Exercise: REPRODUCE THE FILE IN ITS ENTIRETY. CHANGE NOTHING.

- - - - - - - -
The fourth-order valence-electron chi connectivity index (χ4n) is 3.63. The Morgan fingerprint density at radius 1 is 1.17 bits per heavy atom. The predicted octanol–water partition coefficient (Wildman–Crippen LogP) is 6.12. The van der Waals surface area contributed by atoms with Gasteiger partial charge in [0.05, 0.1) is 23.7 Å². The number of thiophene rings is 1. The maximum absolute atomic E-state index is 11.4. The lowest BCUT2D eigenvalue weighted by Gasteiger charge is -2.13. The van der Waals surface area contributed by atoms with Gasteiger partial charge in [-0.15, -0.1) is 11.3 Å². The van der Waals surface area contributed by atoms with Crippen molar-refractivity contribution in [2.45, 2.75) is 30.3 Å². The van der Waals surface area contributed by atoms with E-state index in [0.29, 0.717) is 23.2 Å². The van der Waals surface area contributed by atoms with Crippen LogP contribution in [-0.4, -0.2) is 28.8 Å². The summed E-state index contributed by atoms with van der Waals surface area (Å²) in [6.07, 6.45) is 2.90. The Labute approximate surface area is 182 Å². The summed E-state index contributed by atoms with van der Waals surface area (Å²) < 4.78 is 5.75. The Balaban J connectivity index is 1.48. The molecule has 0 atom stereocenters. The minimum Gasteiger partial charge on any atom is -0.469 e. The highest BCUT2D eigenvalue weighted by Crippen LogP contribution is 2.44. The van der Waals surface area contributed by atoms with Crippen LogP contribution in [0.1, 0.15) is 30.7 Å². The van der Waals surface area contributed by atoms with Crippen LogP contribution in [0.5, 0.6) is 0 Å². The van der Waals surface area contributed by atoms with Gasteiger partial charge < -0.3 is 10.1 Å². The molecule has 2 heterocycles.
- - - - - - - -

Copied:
The fourth-order valence-electron chi connectivity index (χ4n) is 3.63. The Morgan fingerprint density at radius 1 is 1.17 bits per heavy atom. The predicted octanol–water partition coefficient (Wildman–Crippen LogP) is 6.12. The van der Waals surface area contributed by atoms with Gasteiger partial charge in [0.05, 0.1) is 23.7 Å². The number of thiophene rings is 1. The maximum absolute atomic E-state index is 11.4. The lowest BCUT2D eigenvalue weighted by Gasteiger charge is -2.13. The van der Waals surface area contributed by atoms with Gasteiger partial charge in [-0.15, -0.1) is 11.3 Å². The van der Waals surface area contributed by atoms with Crippen molar-refractivity contribution in [2.45, 2.75) is 30.3 Å². The van der Waals surface area contributed by atoms with E-state index in [0.29, 0.717) is 23.2 Å². The van der Waals surface area contributed by atoms with Crippen LogP contribution in [-0.4, -0.2) is 28.8 Å². The summed E-state index contributed by atoms with van der Waals surface area (Å²) in [6.07, 6.45) is 2.90. The Labute approximate surface area is 182 Å². The summed E-state index contributed by atoms with van der Waals surface area (Å²) < 4.78 is 5.75. The Balaban J connectivity index is 1.48. The molecule has 0 atom stereocenters. The minimum Gasteiger partial charge on any atom is -0.469 e. The highest BCUT2D eigenvalue weighted by Crippen LogP contribution is 2.44. The van der Waals surface area contributed by atoms with Crippen LogP contribution in [0.1, 0.15) is 30.7 Å². The van der Waals surface area contributed by atoms with Crippen LogP contribution in [0.5, 0.6) is 0 Å². The van der Waals surface area contributed by atoms with Gasteiger partial charge < -0.3 is 10.1 Å². The molecule has 2 heterocycles.